Miles Blomgren is a lot like any other 2-year-old you've ever met. He gets cranky when he's hungry, happy when somebody holds him, and he loves being read the same book "Where The Wild Things Are" every night.
A look into Miles' eyes, though, reveals a difference: the whites are yellow. His skin, too, has a yellow cast to it.
Miles' liver is failing. He's on a high priority list for a transplant. His parents, Dan and Jill Blomgren, wait for the phone call telling them they must immediately go to Chicago for the surgery.
While their days are filled with the minutiae of tending to Miles' illness giving pills, draining bile from a bag attached to his liver they also consider themselves blessed.
For one thing, they know medical technology has advanced to the point that Miles will be able to live three of Jill Blomgren's relatives died young from the same disease.
What's more, they have good health insurance. They don't have to worry about the exorbitant cost of their son's treatment.
"A lot of families wouldn't be in as good a position as we're in," said Dan Blomgren, owner of Cork and Barrel liquor stores. "We're lucky."
Nothing appeared amiss when Miles was born June 6, 1998.
"It was a normal delivery, a normal pregnancy, normal everything," Dan Blomgren said.
A few weeks before Miles' six-month checkup, though, his parents noticed he seemed jaundiced. Family friends mentioned the same thing.
"We didn't think too much of it," Dan Blomgren said. "He was acting normal."
That changed when Jill Blomgren, a physical therapist, took Miles for his checkup. The doctor checked his liver and was alarmed.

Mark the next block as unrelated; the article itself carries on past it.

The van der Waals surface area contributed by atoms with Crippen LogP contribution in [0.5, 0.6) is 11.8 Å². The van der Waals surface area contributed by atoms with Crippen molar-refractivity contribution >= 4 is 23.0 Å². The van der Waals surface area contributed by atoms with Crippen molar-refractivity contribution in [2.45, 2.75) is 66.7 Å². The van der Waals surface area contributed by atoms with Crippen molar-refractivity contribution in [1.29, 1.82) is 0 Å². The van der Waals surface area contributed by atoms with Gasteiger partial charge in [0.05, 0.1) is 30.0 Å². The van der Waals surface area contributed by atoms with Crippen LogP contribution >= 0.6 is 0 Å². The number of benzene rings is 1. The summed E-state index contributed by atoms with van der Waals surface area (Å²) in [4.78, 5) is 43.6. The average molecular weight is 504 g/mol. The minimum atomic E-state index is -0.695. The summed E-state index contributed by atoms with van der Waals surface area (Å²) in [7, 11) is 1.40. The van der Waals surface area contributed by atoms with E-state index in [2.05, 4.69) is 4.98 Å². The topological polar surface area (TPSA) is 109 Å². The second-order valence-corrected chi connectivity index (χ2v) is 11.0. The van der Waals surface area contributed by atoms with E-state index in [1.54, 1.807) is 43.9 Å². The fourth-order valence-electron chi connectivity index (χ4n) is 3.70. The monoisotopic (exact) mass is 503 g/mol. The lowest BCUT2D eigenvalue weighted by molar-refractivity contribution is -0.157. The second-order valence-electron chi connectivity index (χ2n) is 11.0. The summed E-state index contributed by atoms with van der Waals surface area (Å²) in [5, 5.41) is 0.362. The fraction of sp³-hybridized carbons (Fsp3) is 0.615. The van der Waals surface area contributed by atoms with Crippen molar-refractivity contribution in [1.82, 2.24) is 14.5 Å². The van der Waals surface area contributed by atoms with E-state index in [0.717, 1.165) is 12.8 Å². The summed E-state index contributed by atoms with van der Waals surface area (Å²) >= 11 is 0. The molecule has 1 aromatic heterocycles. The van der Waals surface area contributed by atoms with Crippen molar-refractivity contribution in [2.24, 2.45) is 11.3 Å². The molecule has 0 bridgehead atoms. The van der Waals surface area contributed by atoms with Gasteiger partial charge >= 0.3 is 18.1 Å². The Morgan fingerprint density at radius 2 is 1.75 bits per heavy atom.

"Right then and there, she said 'You need to head to Children's Mercy (Hospital) in Kansas City,'" Dan Blomgren said.
It was the week of Thanksgiving 1998. Miles spent most of the week in the hospital, undergoing tests. Nothing panned out.
The Blomgrens then turned to a Chicago liver disease expert, who made the diagnosis: progressive familiar intrahepatic cholestasis.
"The normal liver discards bile," Dan Blomgren said. "His liver will not do that."
Awaiting the call
Instead, the bile began to build up in Miles' system, creating the jaundiced look. Doctors performed surgery when he was 10 months old, taking part of his small intestine to make a duct to drain the bile.
It was hoped the liver would regenerate itself and get healthy after the surgery. In May, though, doctors determined that hadn't happened.
"It turned out the liver was already too badly damaged," Dan Blomgren said.
Doctors put Miles on the priority list for a transplant. The Blomgrens say the call could come any day between now and, they hope, the end of the year.
Last week, the Blomgrens put the final pieces in place to be prepared for the call.
"If it happens during the day, we can go to Kansas City and catch a commercial flight," Jill Blomgren said.
At night, though, there are fewer flights. The Blomgrens have contacted a charitable organization that provides pilots for emergency night flights.
But those pilots are volunteers, Jill Blomgren said, and there's no guarantee they'll be available when needed. The Blomgrens went looking for a backup plan to guarantee they can get Miles to his new liver.
They found the answer last week. A family friend has a pilot's license and owns a plane the Blomgrens had forgotten about her in the hubbub of preparations.
"We've got our Plan B in place now," Jill Blomgren said.
In the meantime, both parents say, Miles' illness has changed their lives, made them more spiritual.
"I'm not taking things for granted anymore," Jill Blomgren said.
"We've learned that family life is a lot more important than work, although you need to work to live. But our priorities have changed."
And they look forward to the day when their son has a new liver, is healthy and can finally get on with the business of growing up.
"Now we're a lot closer," Dan Blomgren said. "We hope."